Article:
Assessment in a digital world

The digital revolution is transforming our lives – but assessment is falling behind, says Patricia Broadfoot.

Tablet computerWe live in a digital world; a world of tablets, phones, and lap-tops, social networking and search engines. Twenty-four hour connectivity is the norm; the internet is available to entertain, to inform and to engage. Digital tools have quite literally transformed all our lives in the course of a generation. For the ‘digital natives’ of the future, it will be unthinkable to be without such tools.

And yet in the world of education, and particularly in the world of educational assessment, this social revolution has, as yet, barely left a trace. The familiar apparatus of written tests and exams still dominates formative and summative assessment in both school and higher education. Does this matter?

My answer is yes - for three reasons. Firstly, we are missing out on the potential opportunity to capture a much wider range of evidence about student learning. At a time when personal and social skills like learning to learn and problem-solving are increasingly being identified as curriculum priorities, assessment remains limited in its ability to capture evidence of progress in these areas. Secondly, the use of digital tools in assessment offers the potential for group assessment and more rapid formative feedback, leading in turn to the likelihood of greater student engagement. Thirdly, there is the issue of validity for students who rarely lift a pen to write at any length, in completing a written examination.

Time for TEA?

In a recent research project at Bristol University, my colleagues and I sought to identify where the ‘cutting edge’ might be in the use of technology enhanced assessment (TEA) in order to help pinpoint the barriers that may be inhibiting progress. The result was a mixed picture. On the one hand, there has been a very rapid rise in what is now called ‘data analytics’ - schools and other stake-holders using digitised assessment data to monitor individual student progress and as a basis for judging institutional quality. Data analytics also play an important part in monitoring national educational standards and in international comparisons. By contrast, the use of digital tools as a means for assessing student progress and achievement, whether this is formative or summative, still appears to be largely confined to isolated initiatives.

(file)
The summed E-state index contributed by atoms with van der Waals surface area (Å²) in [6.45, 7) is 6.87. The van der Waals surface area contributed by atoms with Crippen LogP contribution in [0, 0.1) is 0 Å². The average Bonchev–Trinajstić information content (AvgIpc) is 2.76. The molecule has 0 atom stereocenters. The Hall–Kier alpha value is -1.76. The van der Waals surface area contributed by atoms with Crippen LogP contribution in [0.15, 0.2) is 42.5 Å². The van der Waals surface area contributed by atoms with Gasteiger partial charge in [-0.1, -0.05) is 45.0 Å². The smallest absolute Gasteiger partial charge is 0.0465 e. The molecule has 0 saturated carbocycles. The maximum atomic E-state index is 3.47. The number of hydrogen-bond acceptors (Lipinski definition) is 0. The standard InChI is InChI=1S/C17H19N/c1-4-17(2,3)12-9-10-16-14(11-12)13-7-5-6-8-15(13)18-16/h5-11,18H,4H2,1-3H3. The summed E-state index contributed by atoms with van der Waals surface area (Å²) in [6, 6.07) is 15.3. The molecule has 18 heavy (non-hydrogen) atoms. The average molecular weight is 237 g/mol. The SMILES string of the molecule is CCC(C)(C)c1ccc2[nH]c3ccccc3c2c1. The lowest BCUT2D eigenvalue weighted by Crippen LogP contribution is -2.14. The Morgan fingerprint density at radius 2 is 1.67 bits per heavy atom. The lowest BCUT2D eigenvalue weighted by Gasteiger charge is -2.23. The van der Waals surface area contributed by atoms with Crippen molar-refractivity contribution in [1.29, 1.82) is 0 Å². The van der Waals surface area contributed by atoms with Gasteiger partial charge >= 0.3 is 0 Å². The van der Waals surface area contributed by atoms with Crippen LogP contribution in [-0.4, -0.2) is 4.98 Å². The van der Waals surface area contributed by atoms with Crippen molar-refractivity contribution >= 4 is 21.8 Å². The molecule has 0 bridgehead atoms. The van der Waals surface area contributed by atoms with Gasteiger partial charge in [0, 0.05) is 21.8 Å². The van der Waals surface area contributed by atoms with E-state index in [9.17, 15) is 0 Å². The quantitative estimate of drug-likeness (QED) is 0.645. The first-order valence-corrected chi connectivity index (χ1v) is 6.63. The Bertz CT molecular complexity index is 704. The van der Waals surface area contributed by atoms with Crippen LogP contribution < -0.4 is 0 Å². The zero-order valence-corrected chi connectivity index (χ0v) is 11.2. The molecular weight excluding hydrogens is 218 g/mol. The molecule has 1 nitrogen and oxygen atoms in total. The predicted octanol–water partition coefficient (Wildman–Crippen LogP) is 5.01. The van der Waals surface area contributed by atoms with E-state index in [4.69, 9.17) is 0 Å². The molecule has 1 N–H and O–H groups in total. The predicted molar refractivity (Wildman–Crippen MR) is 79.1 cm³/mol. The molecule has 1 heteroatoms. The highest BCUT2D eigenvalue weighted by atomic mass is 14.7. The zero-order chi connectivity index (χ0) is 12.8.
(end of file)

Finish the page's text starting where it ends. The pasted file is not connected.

At one level, this is not surprising. Designing ways to assess student learning, for either formative or summative purposes, is expensive in terms of time and equipment, and challenging in terms of training teachers to use it. Where summative assessment is concerned, there are the additional complications of finding ways to guard against cheating and equipment failure and the associated challenge of generating the necessary confidence among users in any high-stakes assessment context. Less obvious, perhaps, but nevertheless significant, are the potential ethical issues involved in the capture, storage and use of digital assessment data and in ensuring as far as possible, a level playing field for students who may have had very different opportunities to develop their digital skills.

There are important issues surrounding technology enhanced assessment that deserve wider debate in the education community and beyond. Urgent discussion is now needed about how educational assessment should respond to the opportunities and the challenges of a digital world, and bring assessment practices into the mainstream of the digital revolution.

Patricia Broadfoot CBE is Professor of Education at the University of Bristol

References: 
  1. Broadfoot, P. M., Oldfield, A., Sutherland, R. J. & Timmis, S. E. (2014). Seeds of change: The potential of the digital revolution to promote enabling assessment, in Assessment for Learning Improvement and Accountability: The enabling power. Wyatt-Smith, C., Klenowski, V. & Colbert, P. (eds.). Berlin: Springer-Verlag.
  2. Broadfoot, P. M., Timmis, S. E., Payton, S., Oldfield, A. & Sutherland, R. J. (2013). Rethinking Assessment 2012/2013 Series of Discussion Papers: Six discussion papers published by University of Bristol.

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